So to repeat, the image you think of when you think of Rosie the Riveter was an image intended to discourage women from joining unions. The "We" in "We Can Do It" is Westinghouse workers following the leadership of Westinghouse management. Of course, there's certainly nothing wrong with co-opting rightwing materials for our purposes; certainly conservatives do this all time to images and ideas of the Left. Still, it's worth knowing this. Moreover, it's also important to point out how gender-normative the now popular image of Rosie is compared with Rockwell's image. The Rosie that people get tattooed to them is hot in a very traditional way. Given her status as a feminist icon today, it's also worth noting how much the image reinforces normative standards of beauty.

Ladies Keep Your Pants On

The war meant a lot of hard work. But wartime work could mean a lot of fun too, perhaps too much for some. Senator Prentiss Brown (D-MI), member of the Army Ordinance Committee, spoke out about fun getting in the way of war production:

"The pumps were found to be in perfect condition and no reason could found for their failure until a pair of ladies panties were taken from the suction pipe. These were undoubtedly discarded during the construction of the vessel in a moment of thoughtlessness and left lying in the tank, later finding their way into the pipelineā€¦In order that all may cooperate one hundred percent in the war effort and the total destruction of the Axis Powers, it is respectfully requested that lady workers keep their pants on during working hours for the duration."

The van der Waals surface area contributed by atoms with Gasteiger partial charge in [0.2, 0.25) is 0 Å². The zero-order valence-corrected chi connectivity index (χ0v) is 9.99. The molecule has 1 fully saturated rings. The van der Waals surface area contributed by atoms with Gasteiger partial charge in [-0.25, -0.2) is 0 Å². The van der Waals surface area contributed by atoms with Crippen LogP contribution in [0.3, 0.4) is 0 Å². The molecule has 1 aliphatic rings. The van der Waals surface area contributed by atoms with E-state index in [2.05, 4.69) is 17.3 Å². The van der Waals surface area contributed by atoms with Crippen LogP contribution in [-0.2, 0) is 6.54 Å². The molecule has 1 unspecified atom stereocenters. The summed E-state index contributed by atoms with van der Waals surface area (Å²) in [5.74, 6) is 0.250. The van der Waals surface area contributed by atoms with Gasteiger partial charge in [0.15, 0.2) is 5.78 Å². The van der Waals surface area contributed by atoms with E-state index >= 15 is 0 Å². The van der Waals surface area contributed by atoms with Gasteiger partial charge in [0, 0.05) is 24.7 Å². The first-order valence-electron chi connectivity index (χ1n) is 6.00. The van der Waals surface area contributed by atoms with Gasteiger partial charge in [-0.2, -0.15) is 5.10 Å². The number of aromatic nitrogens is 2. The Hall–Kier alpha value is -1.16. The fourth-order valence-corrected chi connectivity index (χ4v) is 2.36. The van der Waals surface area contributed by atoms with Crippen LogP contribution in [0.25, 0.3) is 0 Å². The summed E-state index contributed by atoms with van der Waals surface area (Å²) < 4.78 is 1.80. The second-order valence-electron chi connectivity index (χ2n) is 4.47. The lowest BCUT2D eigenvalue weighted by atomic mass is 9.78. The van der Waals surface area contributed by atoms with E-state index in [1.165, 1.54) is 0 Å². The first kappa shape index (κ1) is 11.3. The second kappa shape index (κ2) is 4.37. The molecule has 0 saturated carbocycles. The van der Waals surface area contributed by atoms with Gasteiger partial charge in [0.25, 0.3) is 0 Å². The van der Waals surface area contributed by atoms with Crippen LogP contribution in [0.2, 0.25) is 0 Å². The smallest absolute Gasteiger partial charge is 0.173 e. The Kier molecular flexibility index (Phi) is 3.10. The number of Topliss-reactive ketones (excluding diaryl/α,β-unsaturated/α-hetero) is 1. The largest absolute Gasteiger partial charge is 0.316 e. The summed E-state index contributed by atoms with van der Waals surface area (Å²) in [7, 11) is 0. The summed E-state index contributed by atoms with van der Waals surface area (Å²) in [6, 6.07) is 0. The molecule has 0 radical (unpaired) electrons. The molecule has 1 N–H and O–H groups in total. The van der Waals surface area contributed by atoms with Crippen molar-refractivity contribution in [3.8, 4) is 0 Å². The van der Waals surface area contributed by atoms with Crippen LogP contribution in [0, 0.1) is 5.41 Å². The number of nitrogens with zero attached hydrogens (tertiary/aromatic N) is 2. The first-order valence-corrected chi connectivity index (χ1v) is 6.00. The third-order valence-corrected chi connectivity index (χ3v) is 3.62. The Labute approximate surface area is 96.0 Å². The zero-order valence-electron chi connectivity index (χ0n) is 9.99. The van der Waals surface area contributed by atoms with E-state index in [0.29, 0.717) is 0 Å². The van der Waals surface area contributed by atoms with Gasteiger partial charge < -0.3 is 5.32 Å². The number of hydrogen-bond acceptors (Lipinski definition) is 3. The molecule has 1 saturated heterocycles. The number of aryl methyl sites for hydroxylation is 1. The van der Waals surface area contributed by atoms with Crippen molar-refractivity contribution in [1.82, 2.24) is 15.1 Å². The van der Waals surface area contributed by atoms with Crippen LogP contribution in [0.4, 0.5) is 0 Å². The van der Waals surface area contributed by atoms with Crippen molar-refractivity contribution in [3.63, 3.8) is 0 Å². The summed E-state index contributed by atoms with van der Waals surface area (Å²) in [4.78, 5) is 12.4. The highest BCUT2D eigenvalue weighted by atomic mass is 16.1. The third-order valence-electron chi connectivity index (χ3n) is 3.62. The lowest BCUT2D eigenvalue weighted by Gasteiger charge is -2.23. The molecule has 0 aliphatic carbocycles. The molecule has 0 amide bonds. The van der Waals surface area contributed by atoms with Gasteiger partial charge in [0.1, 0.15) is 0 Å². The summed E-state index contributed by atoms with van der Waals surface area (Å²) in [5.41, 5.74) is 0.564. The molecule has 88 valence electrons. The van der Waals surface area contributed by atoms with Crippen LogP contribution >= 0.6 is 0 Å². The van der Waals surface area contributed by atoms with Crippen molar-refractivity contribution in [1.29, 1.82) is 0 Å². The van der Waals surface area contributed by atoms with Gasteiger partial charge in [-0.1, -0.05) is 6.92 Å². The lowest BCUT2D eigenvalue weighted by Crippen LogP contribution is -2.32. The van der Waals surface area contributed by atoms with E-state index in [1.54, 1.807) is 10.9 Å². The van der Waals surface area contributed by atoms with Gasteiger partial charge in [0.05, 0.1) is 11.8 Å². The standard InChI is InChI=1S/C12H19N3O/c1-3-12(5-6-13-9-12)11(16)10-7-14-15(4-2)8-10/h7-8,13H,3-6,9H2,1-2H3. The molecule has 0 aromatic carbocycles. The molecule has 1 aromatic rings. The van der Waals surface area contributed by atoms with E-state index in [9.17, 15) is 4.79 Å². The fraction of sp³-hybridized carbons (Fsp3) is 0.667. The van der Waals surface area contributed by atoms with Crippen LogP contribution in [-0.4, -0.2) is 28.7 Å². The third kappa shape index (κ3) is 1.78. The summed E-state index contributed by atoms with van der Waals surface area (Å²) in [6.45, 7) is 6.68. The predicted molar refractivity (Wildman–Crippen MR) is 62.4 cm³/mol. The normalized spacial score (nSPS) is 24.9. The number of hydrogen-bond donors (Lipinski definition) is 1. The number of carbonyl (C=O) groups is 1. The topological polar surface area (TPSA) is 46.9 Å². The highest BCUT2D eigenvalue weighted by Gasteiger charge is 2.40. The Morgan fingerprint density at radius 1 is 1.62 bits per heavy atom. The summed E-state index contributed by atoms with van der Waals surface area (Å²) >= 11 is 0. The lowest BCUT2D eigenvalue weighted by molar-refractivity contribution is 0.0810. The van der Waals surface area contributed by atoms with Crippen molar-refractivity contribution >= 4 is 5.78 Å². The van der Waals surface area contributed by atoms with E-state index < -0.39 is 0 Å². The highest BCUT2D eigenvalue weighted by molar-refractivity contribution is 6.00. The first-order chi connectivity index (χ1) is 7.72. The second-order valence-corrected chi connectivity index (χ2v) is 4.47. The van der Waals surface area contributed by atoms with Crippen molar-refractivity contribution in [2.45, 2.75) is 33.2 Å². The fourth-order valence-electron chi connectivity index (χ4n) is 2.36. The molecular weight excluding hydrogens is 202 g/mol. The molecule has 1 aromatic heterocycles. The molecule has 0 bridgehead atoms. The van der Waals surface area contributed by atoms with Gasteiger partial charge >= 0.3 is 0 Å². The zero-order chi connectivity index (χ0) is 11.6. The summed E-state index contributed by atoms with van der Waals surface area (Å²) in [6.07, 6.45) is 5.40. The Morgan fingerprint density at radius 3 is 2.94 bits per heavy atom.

Many women wanted to continue working after the war (one poll put the number at about 75 percent), but the postwar economy would be nothing if not patriarchal. Nearly all the women working in factories lost their jobs by the end of 1946. Yet despite overwhelming popular support for women staying at home and letting men work in a single-family economy during the 1950s, women soon entered the workforce at rates surpassing that of World War II. In one poll, 86 percent of Americans said that married women should not work if jobs were scarce and a husband could support her. Yet by 1952, two million more women were working than in 1945. But instead of well-paying industrial jobs, they were effectively filling service positions in the booming postwar economy, going back into sales, office work, working as flight attendants, and returning to domestic service. The fight for women to become an accepted part of the industrial workforce would not be fully engaged again until the 1970s.

In 2000, President Bill Clinton created the Rosie the Riveter National Historical Park at the site of a former Kaiser shipyard in Richmond, California, giving the National Park Service a site to interpret this history. I haven't visited unfortunately.

The original Rockwell painting was sold in 2002 for $4.9 million and now resides in the Crystal Bridges Museum of American Art in Bentonville, Arkansas.

Why This Is Important Today

Duh, it's Rosie! But seriously, women are still not considered as central to the industrial workforce as they should be. It's not just that Rosie the Riveter is a World War II icon. She also should be a representation of an entire history of women in industrial work. Women continue to make up core parts of the industrial workforce today. It's just that those women labor and die making our clothing in Bangladesh, Sri Lanka, Vietnam, Cambodia, India, China, etc. Throw in the effect of the pandemic on women's employment, which by some measures is back to numbers last seen in the 1980s, and you see the erasure of decades of gains.

Further Reading

Maureen Honey, Creating Rosie the Riveter: Class, Gender, and Propaganda during World War II

Kathleen Endres, Rosie the Rubber Worker: Women Workers in Akron's Rubber Factories during World War II

Julia Brock, Jennifer W. Dickey. Richard Harker and Catherine Lewis, eds., Beyond Rosie: A Documentary History of Women and World War II.

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Erik Loomis

Erik Loomis is Associate Professor of History at the University of Rhode Island. He's the author of A History of America in Ten Strikes (The New Press, 2018).